Review: Serwa Boateng’s Guide to Vampire Hunting by Roseanne A. Brown

Serwa Boateng's Guide to Vampire HuntingSerwa Boateng’s Guide to Vampire Hunting by Roseanne A. Brown
My rating: 5 of 5 stars

**4.5-stars rounded up**

Serwa Boateng’s Guide to Vampire Hunting is the latest release from the fabulous Rick Riordan Presents imprint. It follows, you guessed it, a family of vampire hunters, or as they are commonly known, slayers.

More specifically, Serwa’s parents are the experienced slayers and Serwa is essentially a slayer-in-training.

More importantly though, Serwa is just a 12-year old girl trying to make her way through Middle School. That sounds scarier, doesn’t it?

Serwa and her parents are originally from Ghana, although Serwa has lived in the United States since she was very, very young. They’ve sort of bounced around, going wherever her parents skills are needed.

One day, seemingly out of nowhere an obayifo, or witch, from their past shows up at their house and attacks, allegedly searching for a magical artifact that Serwa has never heard of.

Whatever it is, it must be serious business because their home is destroyed and before Serwa can even wrap her head around what is happening, her parents are ditching her in a remote town in Maryland with an Aunt and a cousin she barely knows.

Serwa is shocked. Her parents have always included her in their adventures. She doesn’t understand why they would abandon her now. She needs them.

Making matter worse, Serwa must even attend school. After being home-schooled her whole life, this is bound to be a big adjustment. She’s the new girl and doesn’t quite fit in.

Luckily, she has her cousin and is able to make a couple of new friends. When mysterious things begin happening at the school, though, Serwa is afraid there is a adze, or shape-shifting vampire, in their midst.

Could this be related to the attack at their old house?

When she tries to tell her parents about it over the phone, they don’t believe her and then cut themselves off from her completely.

Wow, that’s harsh. Serwa can’t tackle this very serious issue alone. Thus, she is forced to confide in her new friends. She’ll just have to train them to be slayers as well. She can always wipe their memories after…

What ensues is a wildly-magical romp following Serwa and friends as they try to solve the mystery, protect a magical artifact and save their school from evil forces.

I absolutely adored my time reading this. I listened to the audiobook and definitely recommend it. The narrator did a phenomenal job breathing life into these characters. Oh my goodness, was it fun!!

I loved the influence of Ghanaian culture and folklore felt throughout this story. I liked reading about how her family and culture impacted Serwa.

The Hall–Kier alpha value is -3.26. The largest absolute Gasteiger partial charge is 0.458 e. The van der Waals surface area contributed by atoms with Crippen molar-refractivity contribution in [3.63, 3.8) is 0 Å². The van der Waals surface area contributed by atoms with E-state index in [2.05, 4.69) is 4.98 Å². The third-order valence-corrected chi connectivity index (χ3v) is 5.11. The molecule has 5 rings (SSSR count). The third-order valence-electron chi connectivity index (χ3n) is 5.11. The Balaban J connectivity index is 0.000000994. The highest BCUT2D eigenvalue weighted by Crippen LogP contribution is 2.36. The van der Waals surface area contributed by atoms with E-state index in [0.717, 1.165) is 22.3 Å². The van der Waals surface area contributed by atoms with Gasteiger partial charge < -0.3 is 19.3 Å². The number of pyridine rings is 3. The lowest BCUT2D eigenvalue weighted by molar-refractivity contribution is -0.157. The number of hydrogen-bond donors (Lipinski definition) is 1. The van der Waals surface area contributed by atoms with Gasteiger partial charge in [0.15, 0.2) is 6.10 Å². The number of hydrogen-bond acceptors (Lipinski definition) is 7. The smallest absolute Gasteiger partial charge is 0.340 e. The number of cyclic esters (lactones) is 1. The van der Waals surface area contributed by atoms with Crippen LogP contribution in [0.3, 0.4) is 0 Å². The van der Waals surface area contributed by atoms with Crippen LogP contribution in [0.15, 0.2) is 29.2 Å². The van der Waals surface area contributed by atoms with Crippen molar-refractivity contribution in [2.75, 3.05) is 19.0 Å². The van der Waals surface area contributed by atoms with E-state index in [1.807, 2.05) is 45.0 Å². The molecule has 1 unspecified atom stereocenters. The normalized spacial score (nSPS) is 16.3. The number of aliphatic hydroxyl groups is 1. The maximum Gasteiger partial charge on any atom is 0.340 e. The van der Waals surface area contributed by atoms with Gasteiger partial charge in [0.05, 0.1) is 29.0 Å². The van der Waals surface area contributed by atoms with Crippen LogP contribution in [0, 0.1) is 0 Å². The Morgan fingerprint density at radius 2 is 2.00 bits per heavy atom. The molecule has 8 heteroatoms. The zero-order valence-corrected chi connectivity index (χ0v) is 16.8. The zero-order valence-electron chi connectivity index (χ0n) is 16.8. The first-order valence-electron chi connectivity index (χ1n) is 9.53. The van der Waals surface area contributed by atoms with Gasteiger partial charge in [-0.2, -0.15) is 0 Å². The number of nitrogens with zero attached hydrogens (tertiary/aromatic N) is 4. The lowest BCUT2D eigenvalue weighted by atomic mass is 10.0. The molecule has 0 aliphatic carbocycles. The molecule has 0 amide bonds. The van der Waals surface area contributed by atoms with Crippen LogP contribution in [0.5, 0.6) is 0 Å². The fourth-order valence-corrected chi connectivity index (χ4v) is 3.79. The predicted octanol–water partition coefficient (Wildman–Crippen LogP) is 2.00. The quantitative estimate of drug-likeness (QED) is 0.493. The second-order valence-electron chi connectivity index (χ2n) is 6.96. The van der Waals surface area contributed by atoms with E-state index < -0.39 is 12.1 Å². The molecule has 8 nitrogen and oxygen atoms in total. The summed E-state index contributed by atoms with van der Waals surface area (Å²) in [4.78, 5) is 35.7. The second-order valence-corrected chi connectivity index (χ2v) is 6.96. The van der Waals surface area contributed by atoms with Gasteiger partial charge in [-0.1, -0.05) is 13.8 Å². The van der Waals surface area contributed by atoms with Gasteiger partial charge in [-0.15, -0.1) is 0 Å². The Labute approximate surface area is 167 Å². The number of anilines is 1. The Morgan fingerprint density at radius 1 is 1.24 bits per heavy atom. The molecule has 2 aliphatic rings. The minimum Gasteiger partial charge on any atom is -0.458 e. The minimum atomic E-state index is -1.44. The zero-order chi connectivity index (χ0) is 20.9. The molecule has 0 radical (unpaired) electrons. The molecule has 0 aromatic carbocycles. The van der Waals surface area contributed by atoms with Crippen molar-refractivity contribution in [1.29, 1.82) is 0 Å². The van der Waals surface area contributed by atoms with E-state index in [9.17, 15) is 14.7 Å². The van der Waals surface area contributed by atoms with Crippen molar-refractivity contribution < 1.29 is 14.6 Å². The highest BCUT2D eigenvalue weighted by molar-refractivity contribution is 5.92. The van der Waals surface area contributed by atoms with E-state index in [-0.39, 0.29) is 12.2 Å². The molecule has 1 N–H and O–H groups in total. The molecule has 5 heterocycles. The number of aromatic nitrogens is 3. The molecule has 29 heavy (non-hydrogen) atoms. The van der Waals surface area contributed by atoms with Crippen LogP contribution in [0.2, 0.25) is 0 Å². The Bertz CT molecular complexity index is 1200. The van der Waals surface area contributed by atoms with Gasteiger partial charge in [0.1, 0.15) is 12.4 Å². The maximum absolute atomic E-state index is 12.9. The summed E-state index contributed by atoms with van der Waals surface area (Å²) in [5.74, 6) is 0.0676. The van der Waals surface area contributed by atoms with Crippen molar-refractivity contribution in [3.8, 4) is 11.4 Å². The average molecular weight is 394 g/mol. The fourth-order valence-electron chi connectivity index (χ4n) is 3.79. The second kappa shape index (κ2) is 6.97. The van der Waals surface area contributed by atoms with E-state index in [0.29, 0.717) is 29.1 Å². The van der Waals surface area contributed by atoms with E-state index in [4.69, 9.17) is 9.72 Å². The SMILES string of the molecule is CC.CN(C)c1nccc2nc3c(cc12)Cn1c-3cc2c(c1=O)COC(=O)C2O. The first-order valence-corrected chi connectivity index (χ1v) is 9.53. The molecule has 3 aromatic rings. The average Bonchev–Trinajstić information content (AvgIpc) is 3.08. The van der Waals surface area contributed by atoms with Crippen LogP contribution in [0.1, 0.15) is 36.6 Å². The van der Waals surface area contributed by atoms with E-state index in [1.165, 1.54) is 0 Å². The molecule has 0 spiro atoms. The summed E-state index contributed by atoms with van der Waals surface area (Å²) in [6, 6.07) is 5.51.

That’s really the beauty of this imprint. I’ve always learned from these books and find the different legends and folklore from around the world captivating to read about. This was certainly no exception.

The fact that it incorporates vampire lore makes it that much more fun!

I really enjoyed Serwa as a character. Her personality actually reminded me a bit of Aru Shah. I think that may have been because even though Serwa didn’t quite fit in, it didn’t stop her from being true to herself; a fun-loving, curious, determined young person.

Not everyone can be the super popular kid, nor should they want, or need to be. I loved how Serwa’s character was able to overcome being alienated from a lot of her peers. Once she found her friends, they became so close and really grew stronger together. It’s quality over quantity, y’all.

I also loved the mystery to this and the high stakes. Brown did an incredible job building the intensity as the story progressed. There wasn’t a dull moment to be found.

I did get super frustrated with Serwa’s parents though. Oh my word, I wanted to reach through the pages and shake them at times. We can’t expect adults to get everything right though, can we?

There was a truly jaw-dropping revelation towards the end of this. It basically flipped what I thought I knew on its head. I loved that! It took me completely by surprise.

Even though I found some scenes towards the end a tad confusing, I definitely think this concluded in a great spot to keep Readers drooling in anticipation of the sequel.

I cannot believe I have to wait a year to see where this story is going to go from here. You got me, Roseanne A. Brown. You got me good!

Thank you so much to the publisher, Disney Audio, for providing me with a copy to read and review. Another stellar addition to the Rick Riordan Presents imprint!!

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Review: The Girl in White by Lindsay Currie

The Girl in WhiteThe Girl in White by Lindsay Currie
My rating: 4 of 5 stars


Mallory has felt out of place ever since her family moved from the bustling city of Chicago to the small seaside town of Eastport in New England.

Certain aspects of the town’s local culture drive Mallory a bit crazy if she’s being honest, like the fact that it feels like Halloween 365-days a year.

While this may sound absolutely fantastic to some of us, Mallory feels very differently. The constant reminders of local ghost stories and lore weighs on her last nerve.

Her parents, who own and run a cozy restaurant known as The Hill, have bought into it hook, line and sinker. Her mother even regales visiting guests with spooky tales during meals at the restaurant. It’s like dinner and a show.